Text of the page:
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1 kopek of Peter 1 as a symbol of the era
1 kopek of Peter 1 as a symbol of the era
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Kopeck as the smallest monetary unit was in use long before the arrival of Peter the Great. Nevertheless, she became a real symbol of the Petrine era.

Silver "scales" and coins of pre-Petrine times

1 kopeck Peter 1

1 kopek of Peter the Great came into use as a bargaining chip only by the middle of the 18th century. She owes her appearance in the monetary system to Elena Glinskaya. The widespread practice of cutting silver coins seriously undermined the economy of the state. They were often cut to half their original weight, which caused difficulties in the calculations and, as a result, the discontent of the people.

In 1535, the mother of Ivan the Terrible issued a decree according to which all old coins were withdrawn from circulation and replaced with new ones with a clearly established weight, denomination and widespread distribution. In fact, it was the first nationwide monetary system.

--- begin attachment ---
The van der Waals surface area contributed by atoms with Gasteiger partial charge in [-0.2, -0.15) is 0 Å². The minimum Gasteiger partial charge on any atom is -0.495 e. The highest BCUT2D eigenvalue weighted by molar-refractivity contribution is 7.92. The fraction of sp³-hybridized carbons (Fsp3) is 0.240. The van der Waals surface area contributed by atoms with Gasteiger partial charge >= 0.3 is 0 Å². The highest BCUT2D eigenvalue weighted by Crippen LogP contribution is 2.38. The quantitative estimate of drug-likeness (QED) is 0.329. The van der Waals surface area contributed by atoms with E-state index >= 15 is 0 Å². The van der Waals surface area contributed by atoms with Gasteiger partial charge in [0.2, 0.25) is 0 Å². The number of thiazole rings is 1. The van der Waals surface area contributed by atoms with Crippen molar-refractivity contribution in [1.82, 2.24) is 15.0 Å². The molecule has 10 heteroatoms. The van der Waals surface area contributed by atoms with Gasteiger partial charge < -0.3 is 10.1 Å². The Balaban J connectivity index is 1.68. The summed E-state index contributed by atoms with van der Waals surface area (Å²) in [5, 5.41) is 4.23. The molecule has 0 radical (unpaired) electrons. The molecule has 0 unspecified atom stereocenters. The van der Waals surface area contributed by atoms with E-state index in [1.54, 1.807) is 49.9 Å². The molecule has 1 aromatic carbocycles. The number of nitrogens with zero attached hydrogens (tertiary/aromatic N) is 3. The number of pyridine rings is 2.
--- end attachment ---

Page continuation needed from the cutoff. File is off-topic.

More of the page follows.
The weight of Elena Glinskaya's silver penny was 0.68 grams. The coin of a smaller denomination was money (weighing 0.34 g). In the course there were also half-coins, the weight of which was taken from half a coin or a quarter of a penny. The smallest monetary unit until the beginning of the 18th century was the copper pool.

Coins in the pre-Petrine era were minted on pieces of silver wire. Their outerit looked like a cross between watermelon seeds and fish scales. In numismatics, the term “scales” or “scales” was fixed behind them.

1 kopek of Peter 1: new monetary system

By the beginning of the reign of Peter the Great, a serious crisis had matured in the monetary system of the state. The old “scales” were still in use, but their weight had decreased by almost three times. They resembled more a watermelon seed than a full-fledged coin, and the king contemptuously called them "lice".

The coin of Peter the Great (1 kopek) had the familiar appearance of a flat disc. The tsar approached the replacement of silver coins with copper ones cautiously, fearing discontent among the people. In 1700, copper coins and money were minted, and only in 1704 did the classic 1 kopeck of Peter 1 appear - a copper coin that was equal to 1/100 of a silver ruble.

As in pre-reform times, a rider with a spear was depicted on it, an inscription was placed on the back. Until 1718, the new copper pennies and the old silver ones existed in parallel, until the latter were finally replaced.

coin of peter 1 1 kopek

Numismatic value

Today 1 kopeck of Peter 1 is a collectible rarity. The earliest copper coins from 1704 are especially prized. Their cost reaches 25 thousand rubles. Coins from 1705 and later are valued much more modestly. However, they are also of considerable interest to numismatists and antique lovers.

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